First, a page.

12 Nov 2011 6:55pm GMT

Paul 'pfalcon' Sokolovsky: Hacking Luxeon SP-1

I finally going to get Arduino, and while I'm choosing flavor and waiting for it, I can't help but disassembling all devices I have at home, each time speaking: "This must have Arduino inside!" (meaning of course that I expect it to be based on general-purpose MCU). Gosh, I usually get "blob chip" (uncased chip with blob of epoxy on top).

Well, I finally had my expectations fulfilled - Luxeon SP-1 voltage stabilizer/cutter features ATMEGA48V-10PU (Flash: 4k, EEPROM: 256, RAM:512). Not only that, it is installed in DIP socket! Buy from Luxeon, they're hacker-friendly ;-).

I bought the device actually for a wattmeter it features (which fact is hard to figure out from common specs found in the shops, I accidentally read somebody mentioning it on a forum). The wattmeter is of course not bright - for a lamp rated 100W it shows 88W, and for more powerful equipment (like perforator) understates wattage even more (maybe it's difference between real and apparent power factor).

Still, for $17 you get Arudino-alike with voltage/current sensor and hacking possibility. Woot!

BOM:
High-power board:

MCU board:


12 Nov 2011 5:58pm GMT

10 Nov 2011

feedPlanet Linux-to-go

Paul 'pfalcon' Sokolovsky: Links for November 2011

Kindle:


Linux kernel module tricks:

10 Nov 2011 3:21pm GMT

19 Oct 2011

feedPlanet OpenEZX

Antonio Ospite: Gnome 3: go to Shell? Not just yet, thanks.

In Debian Unstable the transition to Gnome 3 is taking place; when Gnome 3.0 firstly came out some unnamed geeky users complained loudly about the design decisions of the development team to push strongly towards gnome-shell as a new default UI; gnome-shell was designed focusing on usability (usability is a metric relative to a certain target audience BTW) and simplicity, hiding a lot of details from the users. Obviously you can never make everyone happy so some of us simply happened to be "out of target": you know us computer people (*cough cough*), we like to be in charge and control The Machine... I must admit I still don't have a definitive opinion about the gnome-shell concept, for now I just know that it does not suit me; I am going to try it eventually, maybe I'll get used to it, but in the mean time I need my desktop back just like I shaped it through the years; can this be done without loosing all the good Gnome technologies (Empathy over all of them)?

To be completely fair I have to say that there is little to complain about with Gnome developers, we can still get our good old GNOME desktop fully back by using the fall-back mode based on gnome-panel and live happily ever after, let's take a look at how this can be accomplished.

NOTE: GNOME people state that the fall-back mode is meant for systems with older graphic cards which cannot run gnome-shell, however it can very well be seen as a good opportunity for those who do not want to run gnome-shell just yet.

Getting back to the topic: some minor touches are needed to make the panel look more like what we are used to, maybe some of these settings could even become default for fall-back mode, we'll see.

First, enable fall-back mode (on Debian there is a dedicated session you can choose from the Log-in Manager for that) and change some desktop settings, in a terminal type:

$ gsettings set org.gnome.desktop.session session-name 'gnome-fallback'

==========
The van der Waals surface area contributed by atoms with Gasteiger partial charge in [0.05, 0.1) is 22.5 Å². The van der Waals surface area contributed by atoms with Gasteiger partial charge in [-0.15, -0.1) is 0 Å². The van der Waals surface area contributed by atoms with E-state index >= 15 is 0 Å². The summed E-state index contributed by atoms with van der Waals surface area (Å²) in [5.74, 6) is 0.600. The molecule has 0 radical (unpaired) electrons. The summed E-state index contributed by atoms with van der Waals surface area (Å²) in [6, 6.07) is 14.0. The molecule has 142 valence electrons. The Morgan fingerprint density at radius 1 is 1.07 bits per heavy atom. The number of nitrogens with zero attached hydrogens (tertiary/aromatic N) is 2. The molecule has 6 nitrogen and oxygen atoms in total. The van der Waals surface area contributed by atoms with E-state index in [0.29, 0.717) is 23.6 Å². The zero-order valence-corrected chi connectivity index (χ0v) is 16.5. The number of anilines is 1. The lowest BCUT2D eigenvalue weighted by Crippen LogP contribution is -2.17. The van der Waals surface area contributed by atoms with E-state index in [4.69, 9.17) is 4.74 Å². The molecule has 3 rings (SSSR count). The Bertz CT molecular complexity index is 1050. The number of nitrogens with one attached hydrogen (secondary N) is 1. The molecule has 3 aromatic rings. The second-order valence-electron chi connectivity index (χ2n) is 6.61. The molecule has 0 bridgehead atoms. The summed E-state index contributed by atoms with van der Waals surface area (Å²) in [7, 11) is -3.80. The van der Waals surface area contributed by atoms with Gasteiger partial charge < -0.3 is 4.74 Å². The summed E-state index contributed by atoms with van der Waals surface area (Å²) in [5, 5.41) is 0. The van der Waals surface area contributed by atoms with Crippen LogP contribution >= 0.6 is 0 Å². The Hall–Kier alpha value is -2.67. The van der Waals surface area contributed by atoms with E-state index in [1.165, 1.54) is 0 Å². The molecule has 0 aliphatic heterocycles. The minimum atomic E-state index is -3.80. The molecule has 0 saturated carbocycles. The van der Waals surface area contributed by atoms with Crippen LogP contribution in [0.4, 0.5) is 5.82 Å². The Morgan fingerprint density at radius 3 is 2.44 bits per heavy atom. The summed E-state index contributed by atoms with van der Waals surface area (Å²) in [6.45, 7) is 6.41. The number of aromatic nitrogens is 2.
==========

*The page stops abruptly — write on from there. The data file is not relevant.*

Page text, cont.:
$ gsettings set org.gnome.desktop.interface 'menus-have-icons' true
$ gsettings set org.gnome.desktop.interface 'buttons-have-icons' true
$ gsettings set org.gnome.desktop.background 'show-desktop-icons' true

gnome-tweak-tool can be used for some of these settings like shown in the attached images.

Then rearrange the applets on the panel as you please (use Alt-RightClick to access the panel properties), and fix the theming using this patch to have a light panel again (against gnome-themes-standard=3.0.2-1):

$ mkdir $HOME/.themes
$ cd $HOME/.themes
$ cp -r /usr/share/themes/Adwaita Adwaita-fallback
$ cd Adwaita-fallback
$ patch -p1 < $HOME/adwaita-fallback-panel-theme.patch
$ gsettings set org.gnome.desktop.interface 'gtk-theme' 'Adwaita-fallback'

Some final touches for the Metacity window manager and to the clock applet, and we are all set:

$ gconftool-2 --type string --set /apps/metacity/general/focus_mode mouse
$ gconftool-2 --type boolean --set /apps/metacity/general/compositing_manager true
$ gconftool-2 --type string --set /apps/panel3-applets/clock/custom_format '<span color="#333">%a %d %b</span> <b>%H:%M</b>'
$ gconftool-2 --type string --set /apps/panel3-applets/clock/format custom

Ah, in the new gnome-panel based on Gtk3 there are still some details to take care of, I hope issues like that will be addressed and that the panel will be supported for quite some time.

Attached images:
Gnome Shell default look on Debian
gnome-tweak-tool show desktop icons
Gnome 3 fall-back mode default look on Debian
Gnome 3 fall-back mode applets rearranged
Gnome 3 fall-back mode rethemed to have a light panel
Attached files:
text/x-diff iconAdwaita theme patch for fall-back mode

19 Oct 2011 9:37pm GMT

09 Jun 2011

feedPlanet OpenEZX

Michael Lauer: The Eagle Has Landed!

After letting us wait for a bit longer than scheduled (13 days), the hospital initiated the contractions. For the first couple of hours, everything went just perfect, but then the little one got stuck on the way and we had to resort to a cesarean section. Lara Marie Lauer was born 8th of June at 04:41 (AM) with 3460 gramms and 49 cm.

Mummy was still on intensive care and so they gave her to me. I can't express the feelings I had in this very moment. I'm still kind of overwhelmed every time I see her. Thanks for all of you who waited anxiously with me and those who prayed for us. The most important tasks for the near future is getting Mummy to recover and Lara Marie to become accustomed to us and the rest of the outside world.

Please bear with me if in the next time I'm not as responsive as usually :)

Lara Marie Lauer

09 Jun 2011 4:06pm GMT

30 May 2011

feedPlanet OpenEZX

Michael Lauer: German Post on time!

And now for something completely different… while we are all waiting for my baby to arrive (who was scheduled for 25th of May), she just received her first greeting card - together with a personalized bib and a towel (with integrated hood - pretty fancy!) from my good friends at #openmoko-cdevel.

Guys, seeing this card was very heartwarming - it means a lot to me that you share my anticipation, thanks a lot! And I'm 100% sure she will appreciate her gifts… now let's cross fingers it won't take much longer… waiting is the hardest part of it :)

Yours,

Mickey.

30 May 2011 8:54am GMT